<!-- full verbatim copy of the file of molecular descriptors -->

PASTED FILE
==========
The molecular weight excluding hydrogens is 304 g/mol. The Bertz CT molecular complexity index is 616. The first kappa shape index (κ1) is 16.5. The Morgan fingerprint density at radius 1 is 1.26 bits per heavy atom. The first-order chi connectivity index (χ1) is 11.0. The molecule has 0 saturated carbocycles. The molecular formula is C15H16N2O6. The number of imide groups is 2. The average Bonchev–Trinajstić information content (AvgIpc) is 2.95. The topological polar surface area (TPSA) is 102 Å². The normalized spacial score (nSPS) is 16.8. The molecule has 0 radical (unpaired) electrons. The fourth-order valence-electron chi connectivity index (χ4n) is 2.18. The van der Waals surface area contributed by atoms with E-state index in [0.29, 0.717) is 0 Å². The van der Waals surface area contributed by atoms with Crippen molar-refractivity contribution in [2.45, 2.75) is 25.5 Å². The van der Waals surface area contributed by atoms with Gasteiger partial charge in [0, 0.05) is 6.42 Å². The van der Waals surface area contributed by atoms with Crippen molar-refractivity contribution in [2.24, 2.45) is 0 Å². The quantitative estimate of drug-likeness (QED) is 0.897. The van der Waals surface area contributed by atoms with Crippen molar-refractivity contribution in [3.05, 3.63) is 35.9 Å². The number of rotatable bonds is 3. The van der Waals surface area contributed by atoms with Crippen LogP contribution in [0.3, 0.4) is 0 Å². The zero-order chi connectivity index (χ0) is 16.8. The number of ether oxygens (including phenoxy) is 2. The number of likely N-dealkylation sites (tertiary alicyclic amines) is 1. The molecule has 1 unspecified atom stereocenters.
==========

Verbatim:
The molecular weight excluding hydrogens is 304 g/mol. The Bertz CT molecular complexity index is 616. The first kappa shape index (κ1) is 16.5. The Morgan fingerprint density at radius 1 is 1.26 bits per heavy atom. The first-order chi connectivity index (χ1) is 11.0. The molecule has 0 saturated carbocycles. The molecular formula is C15H16N2O6. The number of imide groups is 2. The average Bonchev–Trinajstić information content (AvgIpc) is 2.95. The topological polar surface area (TPSA) is 102 Å². The normalized spacial score (nSPS) is 16.8. The molecule has 0 radical (unpaired) electrons. The fourth-order valence-electron chi connectivity index (χ4n) is 2.18. The van der Waals surface area contributed by atoms with E-state index in [0.29, 0.717) is 0 Å². The van der Waals surface area contributed by atoms with Crippen molar-refractivity contribution in [2.45, 2.75) is 25.5 Å². The van der Waals surface area contributed by atoms with Gasteiger partial charge in [0, 0.05) is 6.42 Å². The van der Waals surface area contributed by atoms with Crippen molar-refractivity contribution in [2.24, 2.45) is 0 Å². The quantitative estimate of drug-likeness (QED) is 0.897. The van der Waals surface area contributed by atoms with Crippen molar-refractivity contribution in [3.05, 3.63) is 35.9 Å². The number of rotatable bonds is 3. The van der Waals surface area contributed by atoms with Crippen LogP contribution in [0.3, 0.4) is 0 Å². The zero-order chi connectivity index (χ0) is 16.8. The number of ether oxygens (including phenoxy) is 2. The number of likely N-dealkylation sites (tertiary alicyclic amines) is 1. The molecule has 1 unspecified atom stereocenters.